> vert = 2 * 150ft * tan(3.5deg) = 18ft
> At 10ft per floor, that's about 2 floors of the building. It's worse
> as you get closer at 100ft. There's also no guarantee that the main
> lobe is exactly horizontal. I strongly suggest you look into
> directional antennas, with less gain and a wider beam width.
>
>
> --
> Jeff Liebermann jeffl@comix.santa-cruz.ca.us
> 150 Felker St #D http://www.LearnByDestroying.com
> Santa Cruz CA 95060 AE6KS 831-336-2558

Thanks for the reply and information. I am still learning - the more I
learn the more I realize I don't understand.

This link is to my web site and has more info on the wireless setup. IT
also has a picture from my condo porch, showing my tin cantenna, and a view
of the marina clubhouse where the WAP is located. At the time of this
picture, the antenna was mounted in a temporary manner at the top of the 2nd
story on the opposite side from me. Worked quite well for the boats, with
only those in extreme left and right of the picture having any reception
problems; those were due to having larger boats obscuring their LOS to the
antenna by their fly bridges. Also worked OK for me with my tin cantenna.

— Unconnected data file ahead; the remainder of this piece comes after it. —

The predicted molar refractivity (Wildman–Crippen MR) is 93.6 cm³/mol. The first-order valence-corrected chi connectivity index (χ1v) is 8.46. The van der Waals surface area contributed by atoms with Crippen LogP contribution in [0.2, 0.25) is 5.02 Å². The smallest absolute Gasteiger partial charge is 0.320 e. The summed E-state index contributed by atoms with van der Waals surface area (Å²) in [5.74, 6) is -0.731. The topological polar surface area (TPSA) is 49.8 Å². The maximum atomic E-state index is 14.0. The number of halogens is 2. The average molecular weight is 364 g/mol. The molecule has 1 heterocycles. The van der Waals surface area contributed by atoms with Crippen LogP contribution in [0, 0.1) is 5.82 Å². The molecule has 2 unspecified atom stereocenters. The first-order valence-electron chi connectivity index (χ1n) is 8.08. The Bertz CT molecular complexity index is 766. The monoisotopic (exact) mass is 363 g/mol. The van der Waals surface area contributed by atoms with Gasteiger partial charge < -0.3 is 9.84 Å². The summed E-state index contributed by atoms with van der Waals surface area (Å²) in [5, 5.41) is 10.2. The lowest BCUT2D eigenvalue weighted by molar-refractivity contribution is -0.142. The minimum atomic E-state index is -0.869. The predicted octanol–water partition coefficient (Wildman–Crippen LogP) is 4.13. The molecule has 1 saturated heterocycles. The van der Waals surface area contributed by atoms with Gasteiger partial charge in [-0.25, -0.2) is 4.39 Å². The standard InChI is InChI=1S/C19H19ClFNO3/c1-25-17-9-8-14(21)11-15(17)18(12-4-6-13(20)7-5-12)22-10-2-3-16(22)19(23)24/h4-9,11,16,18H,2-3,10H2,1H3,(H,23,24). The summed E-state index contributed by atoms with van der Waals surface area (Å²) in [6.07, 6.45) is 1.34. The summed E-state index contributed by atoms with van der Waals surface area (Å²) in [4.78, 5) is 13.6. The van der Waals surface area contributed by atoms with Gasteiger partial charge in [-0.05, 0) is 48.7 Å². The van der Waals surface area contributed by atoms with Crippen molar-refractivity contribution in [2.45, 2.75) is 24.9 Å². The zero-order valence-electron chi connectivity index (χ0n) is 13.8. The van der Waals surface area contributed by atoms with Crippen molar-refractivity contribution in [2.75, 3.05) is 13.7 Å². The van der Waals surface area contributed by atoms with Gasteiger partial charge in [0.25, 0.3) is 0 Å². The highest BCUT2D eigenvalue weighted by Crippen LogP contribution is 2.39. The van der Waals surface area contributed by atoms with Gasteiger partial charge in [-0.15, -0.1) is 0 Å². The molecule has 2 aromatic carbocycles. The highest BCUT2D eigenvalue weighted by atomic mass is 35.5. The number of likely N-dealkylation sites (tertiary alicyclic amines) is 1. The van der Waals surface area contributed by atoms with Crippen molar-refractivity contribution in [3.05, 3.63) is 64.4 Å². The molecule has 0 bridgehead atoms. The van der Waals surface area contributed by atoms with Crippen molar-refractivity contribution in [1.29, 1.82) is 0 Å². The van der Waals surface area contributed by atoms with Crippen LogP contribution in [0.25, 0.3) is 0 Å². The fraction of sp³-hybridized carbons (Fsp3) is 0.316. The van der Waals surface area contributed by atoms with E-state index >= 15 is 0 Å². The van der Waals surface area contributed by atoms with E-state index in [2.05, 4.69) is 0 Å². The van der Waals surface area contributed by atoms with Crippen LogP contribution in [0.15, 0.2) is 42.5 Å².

Occasionally I would lose signal. Seemed to be caused by rain and other
unknown forces.

http://members.cox.net/tulsaalstons/my_tin_cantenna.htm

Trying to decide what to do to improve access by the condos. My latest
thought is to raise the antenna even higher so there is clear LOS to all the
condo units. All condo units are on 2nd or 3rd stories (garages below) so
that minimizes the vertical angle. For that I think I need some kind of
extension mast and a longer pigtale. I am currently using the 39-inch
antenna mount from www.fab-corp.com (select Accessories - scroll down to
"universal antenna mount - super long"). It is a nice heavy metal (steel ?)
mount!

--
Bob Alston

bobalston9 AT aol DOT com


---
Outgoing mail is certified Virus Free.
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Anonymous
August 24, 2004 5:09:58 PM

Archived from groups: alt.internet.wireless (More info?)

"Jeff Liebermann" <jeffl@comix.santa-cruz.ca.us> wrote in message
news:47pmi05m2am53qpupfv9s6rpen4o766gkm@4ax.com...
> On Mon, 23 Aug 2004 23:23:33 -0500, "Bob Alston"
> <bobalston9NOSPAM@aol.com> wrote:
>
> >Here is a new one that I have not seen answered. On a 3rd party,
high-gain
> >omni antenna, such as one +11 dBi available from fab-Corp.com that I am
> >currently using, is the antenna constructed of connected 1/2 wavelength
> >segments?
>
> No. No sane manufacturer builds vertical colinear antennas that way.
> The coax segments are very lossy, the cut lengths are critical, the
> number of parts involved make it expensive to build (lots of labour
> content), and the antenna ends up twice as long as necessary for the